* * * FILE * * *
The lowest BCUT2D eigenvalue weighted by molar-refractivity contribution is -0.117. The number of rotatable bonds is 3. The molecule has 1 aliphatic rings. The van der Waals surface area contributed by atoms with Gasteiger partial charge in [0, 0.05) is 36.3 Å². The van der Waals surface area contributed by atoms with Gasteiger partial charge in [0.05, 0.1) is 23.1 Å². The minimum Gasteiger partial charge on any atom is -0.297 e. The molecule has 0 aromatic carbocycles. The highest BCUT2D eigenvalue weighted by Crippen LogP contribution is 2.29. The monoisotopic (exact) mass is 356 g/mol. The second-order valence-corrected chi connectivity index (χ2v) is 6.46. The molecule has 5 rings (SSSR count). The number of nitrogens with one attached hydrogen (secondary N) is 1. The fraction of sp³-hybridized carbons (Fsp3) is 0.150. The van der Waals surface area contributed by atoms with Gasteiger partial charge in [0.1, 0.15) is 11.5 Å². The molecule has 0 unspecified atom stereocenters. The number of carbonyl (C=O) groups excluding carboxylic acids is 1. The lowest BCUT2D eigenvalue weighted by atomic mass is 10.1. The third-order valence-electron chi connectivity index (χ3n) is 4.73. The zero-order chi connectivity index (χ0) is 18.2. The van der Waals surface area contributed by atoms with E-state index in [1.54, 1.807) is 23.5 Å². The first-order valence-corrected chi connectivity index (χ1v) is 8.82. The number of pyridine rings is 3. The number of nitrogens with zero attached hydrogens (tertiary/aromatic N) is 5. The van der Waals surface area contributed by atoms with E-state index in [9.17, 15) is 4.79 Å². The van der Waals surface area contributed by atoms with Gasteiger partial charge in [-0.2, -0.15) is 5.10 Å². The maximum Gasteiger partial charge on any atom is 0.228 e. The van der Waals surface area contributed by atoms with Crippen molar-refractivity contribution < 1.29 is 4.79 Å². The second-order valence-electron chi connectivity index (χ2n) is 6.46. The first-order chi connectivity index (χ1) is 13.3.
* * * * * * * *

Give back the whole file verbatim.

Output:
The lowest BCUT2D eigenvalue weighted by molar-refractivity contribution is -0.117. The number of rotatable bonds is 3. The molecule has 1 aliphatic rings. The van der Waals surface area contributed by atoms with Gasteiger partial charge in [0, 0.05) is 36.3 Å². The van der Waals surface area contributed by atoms with Gasteiger partial charge in [0.05, 0.1) is 23.1 Å². The minimum Gasteiger partial charge on any atom is -0.297 e. The molecule has 0 aromatic carbocycles. The highest BCUT2D eigenvalue weighted by Crippen LogP contribution is 2.29. The monoisotopic (exact) mass is 356 g/mol. The second-order valence-corrected chi connectivity index (χ2v) is 6.46. The molecule has 5 rings (SSSR count). The number of nitrogens with one attached hydrogen (secondary N) is 1. The fraction of sp³-hybridized carbons (Fsp3) is 0.150. The van der Waals surface area contributed by atoms with Gasteiger partial charge in [0.1, 0.15) is 11.5 Å². The molecule has 0 unspecified atom stereocenters. The number of carbonyl (C=O) groups excluding carboxylic acids is 1. The lowest BCUT2D eigenvalue weighted by atomic mass is 10.1. The third-order valence-electron chi connectivity index (χ3n) is 4.73. The zero-order chi connectivity index (χ0) is 18.2. The van der Waals surface area contributed by atoms with E-state index in [1.54, 1.807) is 23.5 Å². The first-order valence-corrected chi connectivity index (χ1v) is 8.82. The number of pyridine rings is 3. The number of nitrogens with zero attached hydrogens (tertiary/aromatic N) is 5. The van der Waals surface area contributed by atoms with E-state index in [9.17, 15) is 4.79 Å². The van der Waals surface area contributed by atoms with Gasteiger partial charge in [-0.2, -0.15) is 5.10 Å². The maximum Gasteiger partial charge on any atom is 0.228 e. The van der Waals surface area contributed by atoms with Crippen molar-refractivity contribution < 1.29 is 4.79 Å². The second-order valence-electron chi connectivity index (χ2n) is 6.46. The first-order chi connectivity index (χ1) is 13.3.